ACCA:  The ACCA's members are not so easy to pigeonhole as the other professionally qualified accountants. They work both in public practice as auditors and as financial accountants. They also have an enormous number of overseas students. Many certified accountants train for their qualification in industry and never work in public practice.

CIMA: This is an important body whose members generally train and work in industry. They are found in almost every industry, ranging, for example, from coal mining to computing. They mainly perform the management accounting function.
CIPFA: This institute is smaller than the ICAEW, ACCA or CIMA. It is also much more specialized with its members typically working in the public sector or the newly privatized industries, such as Railtrack. CIPFA members perform a wide range of financial activities within these organisations, such as budgeting in local government.

Second-Tier Bodies

The main second-tier body in the UK is the Association of Accounting Technicians. This body was set up by the major professional accountancy bodies, Accounting technicians help professional accountants, often doing the more routine bookkeeping and costing activities.
Many accounting technicians go on to qualify as professional accountants. The different accountancy bodies, therefore, all perform different functions. Some work in companies, some in professional accountancy practices, some in the public sector.

Lay Priest

The accountant working for a company

Mendicant Priest

The professional accountant in a partnership

Monastic Priest

The banker, who, while not strictly an accountant, serves much the same ends in a separate and semi-isolated unit

Father Confessor

The auditing accountant to whom everything is (officially) revealed, and who then grants absolution.

Limitations of Accounting

Accounting, therefore, measures business transactions in numerical terms. It thus provides useful information for
managers and other users of accounts. It is, however. important to appreciate certain limitations of accounting.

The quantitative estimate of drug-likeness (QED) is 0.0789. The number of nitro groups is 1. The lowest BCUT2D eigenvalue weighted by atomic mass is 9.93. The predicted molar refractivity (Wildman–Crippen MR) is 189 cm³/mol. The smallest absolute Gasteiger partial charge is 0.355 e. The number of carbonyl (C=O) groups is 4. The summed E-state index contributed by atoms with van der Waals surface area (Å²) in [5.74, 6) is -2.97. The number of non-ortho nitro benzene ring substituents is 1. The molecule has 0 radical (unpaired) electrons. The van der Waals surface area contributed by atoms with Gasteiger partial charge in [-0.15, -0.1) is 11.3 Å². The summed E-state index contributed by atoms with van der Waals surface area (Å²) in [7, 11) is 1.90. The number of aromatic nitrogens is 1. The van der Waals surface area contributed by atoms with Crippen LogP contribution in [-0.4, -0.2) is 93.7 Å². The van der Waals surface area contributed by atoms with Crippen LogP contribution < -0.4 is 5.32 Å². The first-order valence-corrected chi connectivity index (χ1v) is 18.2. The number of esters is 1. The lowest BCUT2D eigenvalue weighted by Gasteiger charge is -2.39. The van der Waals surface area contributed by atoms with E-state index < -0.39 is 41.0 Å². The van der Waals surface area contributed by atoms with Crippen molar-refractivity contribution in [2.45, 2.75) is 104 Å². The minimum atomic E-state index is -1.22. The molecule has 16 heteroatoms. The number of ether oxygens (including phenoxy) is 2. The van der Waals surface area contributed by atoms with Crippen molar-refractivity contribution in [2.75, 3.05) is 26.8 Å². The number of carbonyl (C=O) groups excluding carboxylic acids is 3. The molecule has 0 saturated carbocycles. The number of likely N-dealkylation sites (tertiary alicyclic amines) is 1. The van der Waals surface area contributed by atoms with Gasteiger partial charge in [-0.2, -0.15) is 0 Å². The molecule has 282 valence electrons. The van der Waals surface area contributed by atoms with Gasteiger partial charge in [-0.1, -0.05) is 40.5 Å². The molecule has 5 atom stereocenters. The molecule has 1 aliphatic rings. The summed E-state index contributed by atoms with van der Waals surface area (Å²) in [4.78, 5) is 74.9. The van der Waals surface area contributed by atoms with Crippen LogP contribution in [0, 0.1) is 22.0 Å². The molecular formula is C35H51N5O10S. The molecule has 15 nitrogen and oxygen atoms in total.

1. Accounting tends to measure the cost of past expenditures rather than the current value of assets.
  2. Traditional accounting does not capture non-financial aspects of business. Thus, if an industry pollutes the air or the water, this is not recorded in the conventional accounts. Nor does traditional accounting measure the human resources of a business or its knowledge and skills base. The accounts can' thus' only give a partial picture of a business's activities.

Accounting Firms in UK

Historical Cost Valuation in Real Life

The merits of historical cost accounting and the advantages and disadvantages of the competing alternative measurement systems have been debated vigorously for at least 40 years.  However,  with some rare exceptions,  most companies worldwide still use historical cost.  for example This is not to say that experimentation has not occurred in the Netherlands,  for a Philips,  one of the world’s leading companies,  used replacement cost generation.  Finally,  Philips abandoned replacement cost,  not because of replacement cost’s inadequacies,  but because of the failure of international financial analysts to understand Philips accounts.

Today,  there are still companies in the Netherlands,  such as Heineken,  which use replacement cost.  In the UK too,  there were a few companies,  usually ex-privatized utilities with extensive infrastructure assets,  such as British Gas,  which until recently used replacement costs.  In both the UK and the US in the 1970s,  there were serious attempts to replace historical cost accounting initially with current purchasing,  but later with current value accounting(a mixture of the three current value systems).

These methods were thought to be superior to historical cost accounting when dealing with inflation,  which was at that time quite high.  They were also believed to provide a more realistic valuation of company assets.  In the end these attempts failed.  The reasons for their failure were quite complex.  However,  in general,  accountants preferred the objectivity of a tried-and-tested,  if somewhat flawed,  historical cost system to the subjectivity of the new systems.  In addition,  rates of inflation fell.


Different measurement systems will give different figures in the accounts for profit and net assets.  The mostly widely used measurement system,  historical cost,  records and carries transactions in the accounts at their original amounts.  Historical cost,  however,  does not deal well with changes in asset values resulting from,  for example,  inflation.